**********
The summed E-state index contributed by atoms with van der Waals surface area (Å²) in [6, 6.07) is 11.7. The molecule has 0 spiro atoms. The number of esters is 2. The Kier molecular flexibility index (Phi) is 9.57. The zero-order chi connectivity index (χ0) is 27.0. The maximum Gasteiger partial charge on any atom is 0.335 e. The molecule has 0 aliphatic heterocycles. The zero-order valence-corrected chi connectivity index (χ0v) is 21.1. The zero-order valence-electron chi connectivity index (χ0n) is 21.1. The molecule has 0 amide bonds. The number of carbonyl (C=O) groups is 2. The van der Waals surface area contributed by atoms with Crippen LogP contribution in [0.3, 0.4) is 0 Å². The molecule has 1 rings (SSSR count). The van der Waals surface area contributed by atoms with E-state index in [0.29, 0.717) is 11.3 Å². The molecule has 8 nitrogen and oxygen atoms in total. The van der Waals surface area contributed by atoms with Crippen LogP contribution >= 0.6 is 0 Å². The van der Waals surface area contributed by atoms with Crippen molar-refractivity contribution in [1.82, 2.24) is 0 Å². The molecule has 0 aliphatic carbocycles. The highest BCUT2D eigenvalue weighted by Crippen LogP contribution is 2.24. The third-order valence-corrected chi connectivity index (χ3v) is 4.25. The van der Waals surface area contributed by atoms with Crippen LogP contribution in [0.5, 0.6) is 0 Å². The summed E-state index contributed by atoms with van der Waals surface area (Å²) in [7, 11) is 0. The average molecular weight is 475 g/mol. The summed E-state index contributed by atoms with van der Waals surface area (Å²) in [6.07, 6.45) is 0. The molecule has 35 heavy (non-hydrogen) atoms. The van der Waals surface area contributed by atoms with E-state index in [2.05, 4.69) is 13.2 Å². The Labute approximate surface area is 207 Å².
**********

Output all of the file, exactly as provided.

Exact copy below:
The summed E-state index contributed by atoms with van der Waals surface area (Å²) in [6, 6.07) is 11.7. The molecule has 0 spiro atoms. The number of esters is 2. The Kier molecular flexibility index (Phi) is 9.57. The zero-order chi connectivity index (χ0) is 27.0. The maximum Gasteiger partial charge on any atom is 0.335 e. The molecule has 0 aliphatic heterocycles. The zero-order valence-corrected chi connectivity index (χ0v) is 21.1. The zero-order valence-electron chi connectivity index (χ0n) is 21.1. The molecule has 0 amide bonds. The number of carbonyl (C=O) groups is 2. The van der Waals surface area contributed by atoms with Crippen LogP contribution in [0.3, 0.4) is 0 Å². The molecule has 1 rings (SSSR count). The van der Waals surface area contributed by atoms with E-state index in [0.29, 0.717) is 11.3 Å². The molecule has 8 nitrogen and oxygen atoms in total. The van der Waals surface area contributed by atoms with Crippen LogP contribution >= 0.6 is 0 Å². The van der Waals surface area contributed by atoms with Crippen molar-refractivity contribution in [1.82, 2.24) is 0 Å². The molecule has 0 aliphatic carbocycles. The highest BCUT2D eigenvalue weighted by Crippen LogP contribution is 2.24. The third-order valence-corrected chi connectivity index (χ3v) is 4.25. The van der Waals surface area contributed by atoms with Crippen LogP contribution in [0.5, 0.6) is 0 Å². The summed E-state index contributed by atoms with van der Waals surface area (Å²) in [7, 11) is 0. The average molecular weight is 475 g/mol. The summed E-state index contributed by atoms with van der Waals surface area (Å²) in [6.07, 6.45) is 0. The molecule has 35 heavy (non-hydrogen) atoms. The van der Waals surface area contributed by atoms with E-state index in [2.05, 4.69) is 13.2 Å². The Labute approximate surface area is 207 Å².